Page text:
Just as his father’s prophetic song sprang from silence and waiting, the prophetic ministry of John would also erupt from the silence of the desert. The word of God came to John in the wilderness, and his mission became clear. Next week, we’ll get a very strong dose of John’s teaching – which, like that of Malachi who we heard today, focussed on loyalty to God, personal ethics and justice for the vulnerable.

John deliberately called people into the desert; into the wilderness. We heard in today’s gospel that John the Baptist went into all the region around the Jordan proclaiming a baptism of repentance for the forgiveness of sins. He was Isaiah’s voice of one crying out in the wilderness.

To reach the place where John is traditionally remembered to have baptised people – including Jesus – you go down the road from Jerusalem as if you’re headed to Jericho. You descend to the lowest place on Earth. You’re in an incredibly arid desert where it almost never rains. The soil under your feet is a dust finer than talc. You don’t take the turnoff to Jericho. You head straight on several more kilometres to the Jordan River, not far from the place where it flows into the Dead Sea.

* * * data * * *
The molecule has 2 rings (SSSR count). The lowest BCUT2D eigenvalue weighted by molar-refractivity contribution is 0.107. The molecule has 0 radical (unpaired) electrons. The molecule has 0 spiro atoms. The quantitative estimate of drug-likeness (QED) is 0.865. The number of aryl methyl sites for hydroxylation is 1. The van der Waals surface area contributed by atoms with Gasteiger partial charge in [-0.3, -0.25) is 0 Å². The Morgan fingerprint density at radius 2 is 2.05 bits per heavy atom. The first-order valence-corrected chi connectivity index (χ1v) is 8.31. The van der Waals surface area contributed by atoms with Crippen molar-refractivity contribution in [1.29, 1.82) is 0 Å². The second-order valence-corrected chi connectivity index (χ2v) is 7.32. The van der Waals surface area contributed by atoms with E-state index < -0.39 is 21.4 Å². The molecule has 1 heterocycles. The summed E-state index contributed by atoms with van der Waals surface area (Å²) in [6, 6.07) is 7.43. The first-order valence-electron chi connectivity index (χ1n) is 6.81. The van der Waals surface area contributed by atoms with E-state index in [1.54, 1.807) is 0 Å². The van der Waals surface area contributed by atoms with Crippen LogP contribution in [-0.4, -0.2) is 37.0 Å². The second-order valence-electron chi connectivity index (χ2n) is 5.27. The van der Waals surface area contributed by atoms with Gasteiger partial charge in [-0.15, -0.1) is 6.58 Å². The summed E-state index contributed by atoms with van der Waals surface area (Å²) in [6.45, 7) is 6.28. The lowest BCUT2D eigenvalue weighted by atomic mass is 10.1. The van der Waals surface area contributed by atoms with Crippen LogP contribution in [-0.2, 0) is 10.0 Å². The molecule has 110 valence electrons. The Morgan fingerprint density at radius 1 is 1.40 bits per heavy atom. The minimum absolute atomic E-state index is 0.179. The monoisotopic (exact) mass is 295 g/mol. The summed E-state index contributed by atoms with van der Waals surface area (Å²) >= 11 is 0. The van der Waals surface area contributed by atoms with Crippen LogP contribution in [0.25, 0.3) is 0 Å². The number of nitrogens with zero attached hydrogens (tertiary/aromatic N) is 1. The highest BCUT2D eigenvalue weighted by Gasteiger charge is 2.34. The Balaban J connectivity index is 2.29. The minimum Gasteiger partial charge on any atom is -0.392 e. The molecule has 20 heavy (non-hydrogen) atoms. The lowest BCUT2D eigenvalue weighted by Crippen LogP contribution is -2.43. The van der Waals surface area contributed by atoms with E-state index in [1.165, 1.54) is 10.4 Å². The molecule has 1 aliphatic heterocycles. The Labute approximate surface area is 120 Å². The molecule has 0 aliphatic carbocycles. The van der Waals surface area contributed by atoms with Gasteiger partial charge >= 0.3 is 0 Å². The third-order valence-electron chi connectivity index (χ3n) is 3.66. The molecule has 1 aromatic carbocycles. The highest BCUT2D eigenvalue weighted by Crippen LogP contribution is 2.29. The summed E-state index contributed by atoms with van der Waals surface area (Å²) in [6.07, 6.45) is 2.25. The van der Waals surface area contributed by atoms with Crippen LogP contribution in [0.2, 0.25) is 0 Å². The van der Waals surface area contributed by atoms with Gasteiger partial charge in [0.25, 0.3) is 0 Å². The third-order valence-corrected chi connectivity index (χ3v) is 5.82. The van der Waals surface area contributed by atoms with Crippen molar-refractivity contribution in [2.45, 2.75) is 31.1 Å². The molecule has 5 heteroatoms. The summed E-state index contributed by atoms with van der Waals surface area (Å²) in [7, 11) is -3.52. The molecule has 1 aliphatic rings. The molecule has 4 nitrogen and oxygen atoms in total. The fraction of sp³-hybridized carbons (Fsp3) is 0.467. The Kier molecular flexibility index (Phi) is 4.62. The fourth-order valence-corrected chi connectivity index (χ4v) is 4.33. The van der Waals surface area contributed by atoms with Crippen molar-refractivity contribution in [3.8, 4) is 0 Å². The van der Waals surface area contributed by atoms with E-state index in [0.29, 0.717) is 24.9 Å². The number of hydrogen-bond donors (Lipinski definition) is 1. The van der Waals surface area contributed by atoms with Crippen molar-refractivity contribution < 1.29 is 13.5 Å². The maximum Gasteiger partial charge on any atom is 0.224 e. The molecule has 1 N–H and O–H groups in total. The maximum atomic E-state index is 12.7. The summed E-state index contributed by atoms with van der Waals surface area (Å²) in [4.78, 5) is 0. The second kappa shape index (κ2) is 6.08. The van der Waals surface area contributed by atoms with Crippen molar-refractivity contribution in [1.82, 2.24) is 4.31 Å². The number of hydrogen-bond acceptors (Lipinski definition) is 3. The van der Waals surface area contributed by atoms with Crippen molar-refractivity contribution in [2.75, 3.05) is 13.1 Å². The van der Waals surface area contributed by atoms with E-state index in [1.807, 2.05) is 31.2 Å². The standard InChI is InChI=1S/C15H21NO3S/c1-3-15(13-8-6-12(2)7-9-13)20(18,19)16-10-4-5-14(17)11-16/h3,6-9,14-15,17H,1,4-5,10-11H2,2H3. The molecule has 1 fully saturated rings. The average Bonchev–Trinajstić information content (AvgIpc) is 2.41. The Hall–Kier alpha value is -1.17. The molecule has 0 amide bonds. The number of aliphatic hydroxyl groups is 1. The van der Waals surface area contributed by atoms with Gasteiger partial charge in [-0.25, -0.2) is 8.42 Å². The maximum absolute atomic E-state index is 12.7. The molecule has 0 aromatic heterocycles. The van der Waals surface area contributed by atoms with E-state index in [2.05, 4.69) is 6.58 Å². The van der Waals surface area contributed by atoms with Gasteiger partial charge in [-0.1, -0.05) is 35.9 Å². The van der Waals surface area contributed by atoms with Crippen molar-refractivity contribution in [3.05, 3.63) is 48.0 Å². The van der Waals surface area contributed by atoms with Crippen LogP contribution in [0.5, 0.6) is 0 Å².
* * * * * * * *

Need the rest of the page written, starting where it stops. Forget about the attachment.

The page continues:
John’s gospel tells us that John the Baptist called people to the other side of the Jordan River receive his baptism. So these people from Jerusalem and Judea had to cross an international boundary – leave the country. They had to leave the promised land of their birthright. They had literally, physically to turn their backs on God’s promises and leave them behind. This is enormously powerful symbolism.

Across the river, still facing east, they’d meet John and unburden themselves of the things in their lives which separated them from a living relationship with God. John would have had strong words to say to them about the way they’d lived their life. Then he’d physically repent them; he’d turn them to face again the land of the promise. And in the living water of the river, he would drown all the burdens they’d confessed and lead them as spiritual new-borns back into the land of the promise. Washed and renewed, they were given a new life; a new beginning.